Bitcoin’s value may plunge deeper than $30,000 before institutional demand for the digital asset rebounds. According to analysts at JPMorgan, led by Nikolaos Panigirtzoglou, the lack of interest from institutional investors, which has fuelled the decline in Bitcoin demand, signals an incoming bear market in the future.
JPMorgan Suggests Bear Market Outlook for Bitcoin
Panigirtzoglou opines that Bitcoin’s soaring prices may have put off major players from betting on the currency. He said, "If you ask, right now, institutional investors whether $50,000 or $60,000 is looking like an attractive level for bitcoin, they will most likely say no." He and the other analysts also pointed at the decreased market share of Bitcoin, which slipped from 60% to around 40% between April and May, to explain their projection.
In a detailed prediction, the analysts compared the current BTC market with the situation in 2018, when the flagship cryptocurrency slid from $15,000 to $4,000. The crash was a result of a pump and dump by investors who rushed to invest in the crypto when its market value was increasing. Subsequently, most of these investors exited their bets when BTC started to trade negatively.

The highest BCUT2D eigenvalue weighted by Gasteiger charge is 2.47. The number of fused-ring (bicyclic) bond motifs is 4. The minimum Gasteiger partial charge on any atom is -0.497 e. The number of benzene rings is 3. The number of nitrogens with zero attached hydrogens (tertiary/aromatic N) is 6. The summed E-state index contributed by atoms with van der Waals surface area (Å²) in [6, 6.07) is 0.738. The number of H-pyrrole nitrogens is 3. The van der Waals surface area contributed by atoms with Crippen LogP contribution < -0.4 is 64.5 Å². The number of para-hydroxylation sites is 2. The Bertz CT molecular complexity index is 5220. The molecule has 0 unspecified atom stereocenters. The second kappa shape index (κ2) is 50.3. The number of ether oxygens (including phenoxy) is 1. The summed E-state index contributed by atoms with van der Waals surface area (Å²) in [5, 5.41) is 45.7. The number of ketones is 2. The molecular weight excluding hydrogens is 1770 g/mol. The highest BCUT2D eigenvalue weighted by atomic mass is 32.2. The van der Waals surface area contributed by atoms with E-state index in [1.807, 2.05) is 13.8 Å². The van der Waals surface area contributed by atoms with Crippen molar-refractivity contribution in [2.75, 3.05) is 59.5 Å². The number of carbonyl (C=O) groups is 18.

Many Traders Disagree With JPMorgan’s Analysis
JPMorgan suggests that Bitcoin is currently trading at a discounted rate when compared to the spot price, a trend known as backwardation. Crypto experts at the investment bank state, “We believe that the return to backwardation in recent weeks has been a negative signal pointing to a bear market.”
However, not everyone agrees with this outlook. For instance, Twitter user DTC Crypto countered JPM’s assertion while maintaining that backwardation is a positive sign. In a recent update, DTC Crypto wrote:
“So the ‘analyst’ at JPMorgan says that backwardation on BTC, while the price is moving up, is a sign of the bear market. No clue who ‘analyzes’ this but they might want to hire better people. Pretty much every time BTC has had a sustained period of backwardation, the price moved up.”
In the meantime, many investment banks are becoming vocal about the rising institutional demand for Bitcoin. In fact, Jamie Dimon, the CEO of JPMorgan, admitted during congressional testimony that his clients want exposure to the asset class. Goldman Sachs reported similar findings when it revealed that “Bitcoin is now considered an investable asset. It has its own idiosyncratic risk, partly because it’s still relatively new and going through an adoption phase.” Morgan Stanley, on the other hand, is making three BTC funds available to its clients.